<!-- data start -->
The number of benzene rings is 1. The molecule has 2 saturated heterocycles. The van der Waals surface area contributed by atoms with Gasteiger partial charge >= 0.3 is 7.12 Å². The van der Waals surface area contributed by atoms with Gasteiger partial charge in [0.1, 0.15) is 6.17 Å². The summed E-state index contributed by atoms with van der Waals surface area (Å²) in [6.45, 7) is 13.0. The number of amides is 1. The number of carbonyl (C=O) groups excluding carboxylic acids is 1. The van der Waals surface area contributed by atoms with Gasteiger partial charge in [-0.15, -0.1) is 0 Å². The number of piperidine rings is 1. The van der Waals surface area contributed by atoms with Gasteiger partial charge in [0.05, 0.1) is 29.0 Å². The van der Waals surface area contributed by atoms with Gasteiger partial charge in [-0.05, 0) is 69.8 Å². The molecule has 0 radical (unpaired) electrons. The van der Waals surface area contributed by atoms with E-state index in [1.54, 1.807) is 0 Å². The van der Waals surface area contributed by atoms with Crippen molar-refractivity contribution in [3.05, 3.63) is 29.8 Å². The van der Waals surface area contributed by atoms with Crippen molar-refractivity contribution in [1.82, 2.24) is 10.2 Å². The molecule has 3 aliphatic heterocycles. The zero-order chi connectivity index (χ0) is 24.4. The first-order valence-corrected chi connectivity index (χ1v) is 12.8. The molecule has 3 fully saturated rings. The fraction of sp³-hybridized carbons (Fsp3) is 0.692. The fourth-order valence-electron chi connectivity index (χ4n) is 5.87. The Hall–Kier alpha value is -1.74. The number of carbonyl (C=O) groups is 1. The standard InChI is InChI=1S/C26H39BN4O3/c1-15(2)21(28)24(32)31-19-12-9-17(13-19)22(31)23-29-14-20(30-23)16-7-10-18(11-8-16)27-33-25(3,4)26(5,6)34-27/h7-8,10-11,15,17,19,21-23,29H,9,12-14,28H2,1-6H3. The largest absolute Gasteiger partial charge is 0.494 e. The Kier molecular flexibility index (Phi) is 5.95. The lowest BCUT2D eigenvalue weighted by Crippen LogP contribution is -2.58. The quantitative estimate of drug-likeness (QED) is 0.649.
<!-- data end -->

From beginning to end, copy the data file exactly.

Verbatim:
The number of benzene rings is 1. The molecule has 2 saturated heterocycles. The van der Waals surface area contributed by atoms with Gasteiger partial charge >= 0.3 is 7.12 Å². The van der Waals surface area contributed by atoms with Gasteiger partial charge in [0.1, 0.15) is 6.17 Å². The summed E-state index contributed by atoms with van der Waals surface area (Å²) in [6.45, 7) is 13.0. The number of amides is 1. The number of carbonyl (C=O) groups excluding carboxylic acids is 1. The van der Waals surface area contributed by atoms with Gasteiger partial charge in [-0.15, -0.1) is 0 Å². The number of piperidine rings is 1. The van der Waals surface area contributed by atoms with Gasteiger partial charge in [0.05, 0.1) is 29.0 Å². The van der Waals surface area contributed by atoms with Gasteiger partial charge in [-0.05, 0) is 69.8 Å². The molecule has 0 radical (unpaired) electrons. The van der Waals surface area contributed by atoms with E-state index in [1.54, 1.807) is 0 Å². The van der Waals surface area contributed by atoms with Crippen molar-refractivity contribution in [3.05, 3.63) is 29.8 Å². The van der Waals surface area contributed by atoms with Crippen molar-refractivity contribution in [1.82, 2.24) is 10.2 Å². The molecule has 3 aliphatic heterocycles. The zero-order chi connectivity index (χ0) is 24.4. The first-order valence-corrected chi connectivity index (χ1v) is 12.8. The molecule has 3 fully saturated rings. The fraction of sp³-hybridized carbons (Fsp3) is 0.692. The fourth-order valence-electron chi connectivity index (χ4n) is 5.87. The Hall–Kier alpha value is -1.74. The number of carbonyl (C=O) groups is 1. The standard InChI is InChI=1S/C26H39BN4O3/c1-15(2)21(28)24(32)31-19-12-9-17(13-19)22(31)23-29-14-20(30-23)16-7-10-18(11-8-16)27-33-25(3,4)26(5,6)34-27/h7-8,10-11,15,17,19,21-23,29H,9,12-14,28H2,1-6H3. The largest absolute Gasteiger partial charge is 0.494 e. The Kier molecular flexibility index (Phi) is 5.95. The lowest BCUT2D eigenvalue weighted by Crippen LogP contribution is -2.58. The quantitative estimate of drug-likeness (QED) is 0.649.